Day of Absence Features an Almost All-Black Cast Made Up in White Face

The cast of Day of Absence rehearses for their play about a town's black residents disappearing.
The cast of Day of Absence rehearses for their play about a town's black residents disappearing. courtesy of Day of Absence
Passion, satire and professionalism collided when Day of Absence cast members met in the basement of Oak Cliff’s Arts Mission this week for rehearsal.

“The play is a reverse minstrel show,” says director Aaron Zilbermann, “which means it has an almost entirely black cast that is made up in white face.”

A satirical fantasy, Day of Absence depicts a Southern town that wakes up one day to discover all of its black residents have disappeared. And the results aren’t pretty.

Roused from sleep by her own crying baby, a woman in one scene was desperate to find the baby’s nanny.

“She just can’t not be here,” the actress wailed to her visibly heartbroken and hungry husband.

“I want you to panic,” Zilbermann says to the actress. “But I want you to panic quietly.”

Such subtle tweaks throughout the rehearsal transported scenes to a higher level of captivation. And as news of the missing black people spreads so did the chaos prompting the town’s white citizens to take to the streets in protest, chanting things like “Bring them back,” and “Where’s my negra?”

The play’s 10 scenes, which provide a mirror for ourselves and our society, come across at times as hilariously, or alarmingly, true yet occasionally a bit harsh.

Zilbermann says although some view Day of Absence, which was written by Douglas Turner Ward, as a racist play, he believes the conversation needs to take place.

“We’re going to continue the conversation, but we’re going to take it further."

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In 2016, Zilbermann founded Metamorphosis as a theater tool to battle systematic oppression, something he describes as an across-the-board mistreatment of a group of people based on their social identity.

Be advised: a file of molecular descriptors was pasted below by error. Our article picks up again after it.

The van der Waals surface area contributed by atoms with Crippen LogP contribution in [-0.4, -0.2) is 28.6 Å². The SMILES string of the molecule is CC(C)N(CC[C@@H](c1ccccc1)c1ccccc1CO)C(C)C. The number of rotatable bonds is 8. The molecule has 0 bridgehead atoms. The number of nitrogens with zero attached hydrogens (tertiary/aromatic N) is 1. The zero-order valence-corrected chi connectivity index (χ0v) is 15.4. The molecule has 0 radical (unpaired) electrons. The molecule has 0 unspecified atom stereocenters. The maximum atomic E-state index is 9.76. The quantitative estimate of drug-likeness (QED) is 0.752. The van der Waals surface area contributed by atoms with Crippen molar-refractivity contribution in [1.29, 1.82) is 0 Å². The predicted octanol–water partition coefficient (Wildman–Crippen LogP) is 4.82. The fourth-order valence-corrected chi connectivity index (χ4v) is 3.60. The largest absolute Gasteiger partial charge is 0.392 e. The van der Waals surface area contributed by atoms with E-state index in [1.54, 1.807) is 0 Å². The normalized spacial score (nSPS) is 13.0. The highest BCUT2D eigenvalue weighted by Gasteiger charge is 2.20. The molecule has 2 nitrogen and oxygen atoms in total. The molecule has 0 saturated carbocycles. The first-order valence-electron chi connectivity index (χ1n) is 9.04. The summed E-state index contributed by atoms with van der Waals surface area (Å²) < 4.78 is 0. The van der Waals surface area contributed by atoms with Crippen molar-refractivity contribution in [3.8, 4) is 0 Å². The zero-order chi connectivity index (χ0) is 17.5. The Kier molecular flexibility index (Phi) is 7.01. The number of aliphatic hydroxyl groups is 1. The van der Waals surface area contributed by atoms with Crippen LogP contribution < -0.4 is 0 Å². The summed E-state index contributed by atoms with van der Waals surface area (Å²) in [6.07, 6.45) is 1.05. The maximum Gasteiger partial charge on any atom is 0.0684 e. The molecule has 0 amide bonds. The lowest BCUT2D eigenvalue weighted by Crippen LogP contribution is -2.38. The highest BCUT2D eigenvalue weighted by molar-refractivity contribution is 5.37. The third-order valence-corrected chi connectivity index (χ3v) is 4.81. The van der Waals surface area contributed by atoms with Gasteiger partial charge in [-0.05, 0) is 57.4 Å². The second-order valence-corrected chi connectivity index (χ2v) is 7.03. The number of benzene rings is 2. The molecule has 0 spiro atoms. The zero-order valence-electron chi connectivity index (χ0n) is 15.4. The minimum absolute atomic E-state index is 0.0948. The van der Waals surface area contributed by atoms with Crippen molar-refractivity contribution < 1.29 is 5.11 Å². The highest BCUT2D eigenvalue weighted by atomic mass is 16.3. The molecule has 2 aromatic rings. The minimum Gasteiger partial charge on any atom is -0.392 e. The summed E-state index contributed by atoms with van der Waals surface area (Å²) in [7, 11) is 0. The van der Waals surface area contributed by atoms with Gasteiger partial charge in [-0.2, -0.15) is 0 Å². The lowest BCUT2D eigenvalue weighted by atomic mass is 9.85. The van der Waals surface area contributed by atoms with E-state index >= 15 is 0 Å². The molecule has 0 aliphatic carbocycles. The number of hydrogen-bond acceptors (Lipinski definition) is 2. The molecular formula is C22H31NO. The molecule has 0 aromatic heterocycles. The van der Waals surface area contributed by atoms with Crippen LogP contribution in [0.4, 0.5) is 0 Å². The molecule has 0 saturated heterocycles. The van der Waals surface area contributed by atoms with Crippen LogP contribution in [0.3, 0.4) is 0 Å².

Day of Absence is a follow up to Dutchman, a previous Metamorphosis production. Zilbermann says both plays touch on the subject of white privilege.

“We’re going to continue the conversation, but we’re going to take it further,” he says. Special guests will be brought in to speak about what they do in the community and offer audience members a chance to get involved.

While Zilbermann says juggling everyone’s schedules has been the biggest challenge for him, one actor encountered an unexpected hurdle while combing his hair during one scene. After realizing a white man probably would not be using a pick, he then began to awkwardly and hilariously comb his hair from front to back.

McClendon Giles, 25, plays the town mayor in Day of Absence and says the role resonated with him because he’s always been drawn to political satire.

“It makes [tough topics] easier to get people to laugh before, during or after,” he says.

J.R. Bradford, 32, who has been acting since 2009, plays Klem, a tobacco-chewing Southerner and one of the first people in town to notice something is amiss.

Bradford generally tries to avoid topics about religion and politics, he says, but auditioned for the play because it scared the hell out of him.

“A large part of being an artist is, you know, stepping out of our comfort zone,” he says. “And that is exactly what this show does.”

Bradford and Zilbermann agree that the play’s ending is the most powerful.

“I think it will start the dialogue in the conversations that we are all afraid to have,” Bradford says. “It’s a conversation we need to have, and it feels like it’s an experiment. Let’s see what happens… it could be interesting.”

Day of Absence will run March 23-25 at Margo Jones Theatre located at 1121 1st Ave. in Dallas. Tickets are $12.
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